Thomas Richard

Mr. Thomas Richard

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10 years, 172 days
Maplesoft Europe GmbH
Technical professional in industry or government
Aachen, Germany

MaplePrimes Activity


These are replies submitted by Thomas Richard

@acer You wrote:

> Perhaps it would help to think of error as a language keyword.

Yes. That's precisely why it is listed on the ?keyword help page.

@tomleslie That's right, and I suspect that the inconsistency was due to mistakes in setting up the equations. You will notice that some coefficients are close to algebraic numbers; try identify(sys) to find some. And the remaining float values satisfy simple relations as well. If we assign them as follows:

a := 2.82063786985032:
b := 1.82063786985032:
c := 2.78876614599445:
d := 0.03966097875175:
e := 0.968128276144127:
f := 0.031871723855875:

Then b = a-1, d = 2*sqrt(2)-c, f = 1-e. Furthermore, a-c+e  = 1, b+d+f = -1+2*sqrt(2); I stopped searching here. The OP will know the exact parameter values, and be able to fix the problem. This is much better than a purely numerical investigation.

@manon22lr This implicit solution cannot be turned into an explicit one. That is not a weakness of dsolve, but simply due to the appearance of y(t) inside both ln and arctan.

What you can obtain instead is a series expansion:

lambdaS:=dsolve(ivp,y(t),'series');
odetest(lambdaS,ivp,'series');
lambdaP:=convert(lambdaS,'polynom');

It reveals how a and eta impact the solution - which is hopefully useful for your parameter studies.

@manon22lr This implicit solution cannot be turned into an explicit one. It's not a weakness of dsolve, but simply because y(t) appears both inside ln and arctan.

What you can get is a series expansion as follows:

lambdaS:=dsolve(ivp,y(t),'series');
odetest(lambdaS,ivp,'series');
lambdaP:=convert(lambdaS,'polynom');

It reveals how a and eta impact the result - which should be useful for your further parameter studies.

 

I also like your worksheet (thumbs up), and I'm sure it was fun to create. However, entering all these equations and figuring out the details of the animation sequences can become tedious, in my opinion.

An alternative approach is MapleSim which (essentially) "knows" the component equations and lets you focus on the Physical Modeling. For multibody mechanisms, it generates the animation on-the-fly, and lets you export it into various video formats. Have you taken a look at the Jansen two-legs example (https://www.maplesoft.com/products/maplesim/ModelGallery/detail.aspx?id=153) in our Model Gallery?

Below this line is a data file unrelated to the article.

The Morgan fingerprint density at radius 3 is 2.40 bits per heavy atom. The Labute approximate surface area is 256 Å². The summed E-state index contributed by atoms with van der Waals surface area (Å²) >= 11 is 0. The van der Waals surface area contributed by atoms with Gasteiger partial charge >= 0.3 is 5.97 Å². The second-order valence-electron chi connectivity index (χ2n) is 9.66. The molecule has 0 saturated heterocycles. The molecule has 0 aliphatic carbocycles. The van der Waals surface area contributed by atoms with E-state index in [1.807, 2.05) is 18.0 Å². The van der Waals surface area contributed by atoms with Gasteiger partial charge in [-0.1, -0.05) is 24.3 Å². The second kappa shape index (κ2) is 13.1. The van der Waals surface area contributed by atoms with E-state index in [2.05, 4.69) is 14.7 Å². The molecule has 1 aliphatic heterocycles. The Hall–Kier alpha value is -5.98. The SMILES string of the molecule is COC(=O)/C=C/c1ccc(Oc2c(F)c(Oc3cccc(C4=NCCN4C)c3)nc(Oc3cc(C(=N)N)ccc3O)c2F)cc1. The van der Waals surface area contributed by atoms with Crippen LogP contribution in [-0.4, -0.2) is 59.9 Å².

@vv Here's another value resulting in a reducible polynomial: k=(475/2187)^2, found in a double loop over small numerators and denominators up to 10000 (not just squares, so it took some time)..

While the general answer to the OP's question is "no", there are still interesting cases that he could investigate.

@vv Indeed. Same for k=25/9 that I found just now.

Edit: the case k=64/81 is also solvable, but gives a lengthy output...

@vv That's right. Some further k values are 0, 1/2 and 1/81.

I have deleted some of your posts due to unacceptable and insulting language. Please see https://www.mapleprimes.com/help/guidelines.

@DoingMath2018 See the help page ?sum,details for background info:

s := sum((-1)^n/n*x^n, x=1..infinity,parametric);

 

@rameen hamood Use the green arrow-up button of the message editor. The dialog that opens should be self-explanatory.

The idea of this forum is not about doing someone's homework.

At the very least, show us what you have done in Maple so far, and upload your worksheet (even if incomplete). If you run into problems, please describe them as precisely as possible, and we may be able to help you.

@gawati2611 Try this:

f := unapply(Determinant(M),w1,w2);

The difference between this and your function definition is explained on the unapply help page.

I got a similar question from another customer today, and it turned out that he just needed to load one of the Units packages (recommended is Units[Simple]) to add the expressions.

@nm In addition, the simplified representation appears to be (a bit) longer, but is easier to check:

ot := odetest(sol,ode);
convert(ot,'exp');
ssol := simplify(evalc(sol)) assuming x>0;
odetest(ssol,ode);

 

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